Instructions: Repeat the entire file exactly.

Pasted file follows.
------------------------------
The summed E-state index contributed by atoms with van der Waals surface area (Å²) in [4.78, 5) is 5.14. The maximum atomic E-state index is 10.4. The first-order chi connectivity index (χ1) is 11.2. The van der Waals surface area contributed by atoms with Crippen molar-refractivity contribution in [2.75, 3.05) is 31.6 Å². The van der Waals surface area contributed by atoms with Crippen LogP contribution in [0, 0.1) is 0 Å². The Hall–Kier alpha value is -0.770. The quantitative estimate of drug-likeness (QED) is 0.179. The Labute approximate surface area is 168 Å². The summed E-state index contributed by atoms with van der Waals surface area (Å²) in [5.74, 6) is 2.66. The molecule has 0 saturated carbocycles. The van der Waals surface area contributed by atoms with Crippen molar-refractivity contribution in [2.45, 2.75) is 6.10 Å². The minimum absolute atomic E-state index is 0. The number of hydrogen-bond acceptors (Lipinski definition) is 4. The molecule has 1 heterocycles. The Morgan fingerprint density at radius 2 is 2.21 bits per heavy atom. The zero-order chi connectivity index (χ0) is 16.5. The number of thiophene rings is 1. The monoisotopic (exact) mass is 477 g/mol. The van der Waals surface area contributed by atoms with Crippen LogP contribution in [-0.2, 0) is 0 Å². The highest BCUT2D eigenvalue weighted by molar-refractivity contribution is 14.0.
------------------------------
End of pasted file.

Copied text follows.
The summed E-state index contributed by atoms with van der Waals surface area (Å²) in [4.78, 5) is 5.14. The maximum atomic E-state index is 10.4. The first-order chi connectivity index (χ1) is 11.2. The van der Waals surface area contributed by atoms with Crippen molar-refractivity contribution in [2.75, 3.05) is 31.6 Å². The van der Waals surface area contributed by atoms with Crippen LogP contribution in [0, 0.1) is 0 Å². The Hall–Kier alpha value is -0.770. The quantitative estimate of drug-likeness (QED) is 0.179. The Labute approximate surface area is 168 Å². The summed E-state index contributed by atoms with van der Waals surface area (Å²) in [5.74, 6) is 2.66. The molecule has 0 saturated carbocycles. The van der Waals surface area contributed by atoms with Crippen molar-refractivity contribution in [2.45, 2.75) is 6.10 Å². The minimum absolute atomic E-state index is 0. The number of hydrogen-bond acceptors (Lipinski definition) is 4. The molecule has 1 heterocycles. The Morgan fingerprint density at radius 2 is 2.21 bits per heavy atom. The zero-order chi connectivity index (χ0) is 16.5. The number of thiophene rings is 1. The monoisotopic (exact) mass is 477 g/mol. The van der Waals surface area contributed by atoms with Crippen LogP contribution in [-0.2, 0) is 0 Å². The highest BCUT2D eigenvalue weighted by molar-refractivity contribution is 14.0.